Dr Norman Borlaug, known as the "father of the green revolution", was remembered for "his great contributions to the advancement of agriculture and food production in India" at a function in Washington.
"When you consider the achievements of Dr Norman Borlaug, you realise that this is what legends are made of," said India's Ambassador to the US, Nirupama Rao at the event held on Wednesday to mark the 50th anniversary of Borlaug's first visit to India.
Although Borlaug who died September 12, 2009 at the age of 95 "began his life's work in Mexico, his "grandest theatre of operations", as it has been termed, was India, Rao said.
The "miracle seeds" of various wheat varieties that he brought "ushered the green revolution placing India's food security on a firm foundation", the Indian envoy said.
The event was attended by members of the Borlaug family, the Indian-American Administrator of USAID, Rajiv Shah, Kenneth Quinn of the World Food Prize Programme and Julie Borlaug, associate director, Borlaug Institute for International Agriculture.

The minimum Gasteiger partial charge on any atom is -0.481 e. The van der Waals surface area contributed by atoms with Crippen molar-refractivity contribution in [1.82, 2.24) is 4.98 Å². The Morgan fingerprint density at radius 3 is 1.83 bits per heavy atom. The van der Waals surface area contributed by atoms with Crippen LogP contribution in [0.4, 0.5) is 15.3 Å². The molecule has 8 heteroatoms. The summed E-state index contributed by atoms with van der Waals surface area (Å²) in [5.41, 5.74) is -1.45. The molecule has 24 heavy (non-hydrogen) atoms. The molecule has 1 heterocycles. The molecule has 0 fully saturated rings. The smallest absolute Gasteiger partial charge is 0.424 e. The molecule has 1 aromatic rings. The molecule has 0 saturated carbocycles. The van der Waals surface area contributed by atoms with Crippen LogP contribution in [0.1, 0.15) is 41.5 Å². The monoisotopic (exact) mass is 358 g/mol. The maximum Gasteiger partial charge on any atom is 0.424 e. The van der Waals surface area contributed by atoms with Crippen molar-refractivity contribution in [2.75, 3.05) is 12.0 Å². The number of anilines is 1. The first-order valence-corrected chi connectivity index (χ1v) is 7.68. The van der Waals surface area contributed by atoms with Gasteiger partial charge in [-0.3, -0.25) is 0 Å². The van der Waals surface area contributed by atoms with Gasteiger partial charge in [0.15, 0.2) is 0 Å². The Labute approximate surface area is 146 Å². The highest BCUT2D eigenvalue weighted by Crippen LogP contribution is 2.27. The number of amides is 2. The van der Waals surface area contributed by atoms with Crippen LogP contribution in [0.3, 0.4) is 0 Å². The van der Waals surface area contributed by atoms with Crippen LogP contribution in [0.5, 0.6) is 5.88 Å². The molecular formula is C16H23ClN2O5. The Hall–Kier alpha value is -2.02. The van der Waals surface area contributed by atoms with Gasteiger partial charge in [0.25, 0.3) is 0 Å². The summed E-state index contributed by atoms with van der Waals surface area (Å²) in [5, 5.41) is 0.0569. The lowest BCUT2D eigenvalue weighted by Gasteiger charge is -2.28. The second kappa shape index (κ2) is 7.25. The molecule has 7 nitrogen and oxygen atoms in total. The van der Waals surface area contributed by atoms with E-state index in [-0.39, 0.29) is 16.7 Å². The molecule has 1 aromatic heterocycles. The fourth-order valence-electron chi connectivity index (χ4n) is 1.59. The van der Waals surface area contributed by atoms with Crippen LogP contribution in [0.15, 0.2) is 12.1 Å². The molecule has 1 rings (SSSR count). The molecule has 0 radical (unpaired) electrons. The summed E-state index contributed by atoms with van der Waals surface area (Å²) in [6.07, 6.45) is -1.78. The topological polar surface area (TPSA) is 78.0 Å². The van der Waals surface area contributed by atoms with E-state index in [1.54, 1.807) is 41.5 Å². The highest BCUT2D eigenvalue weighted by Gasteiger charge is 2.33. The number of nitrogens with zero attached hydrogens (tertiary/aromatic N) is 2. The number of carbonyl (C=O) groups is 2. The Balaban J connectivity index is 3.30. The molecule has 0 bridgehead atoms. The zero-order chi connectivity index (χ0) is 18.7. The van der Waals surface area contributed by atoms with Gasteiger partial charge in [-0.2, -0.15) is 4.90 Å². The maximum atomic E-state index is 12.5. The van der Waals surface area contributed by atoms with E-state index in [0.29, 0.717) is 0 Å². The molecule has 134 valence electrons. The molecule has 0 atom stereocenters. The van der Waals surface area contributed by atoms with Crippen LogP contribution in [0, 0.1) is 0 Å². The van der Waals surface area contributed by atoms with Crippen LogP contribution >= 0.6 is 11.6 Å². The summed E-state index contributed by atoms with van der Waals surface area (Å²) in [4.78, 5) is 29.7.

In a message on the occasion, Indian Agriculture Minister Sharad Pawar recalled how "Borlaug led the global crusade against hunger with a missionary zeal and over the years succeeded in saving billions of lives from starvation".
"Borlaug left the world a heritage that includes billions of lives saved from the misery of starvation and inspired thousands of scientists worldwide who will continue to carry on his vision today and tomorrow," he said.
Observing that Borlaug spent most of his time "building a vast army of hunger fighters" to carry forward his vision by inspiring people around a very simple point that if one tried one can remove hunger in our life time.
"If my father were here today, he would praise our dedication to the science and technology that will feed a hungry world," said the agricultural scientist's daughter Jeanie Borlaug Laube.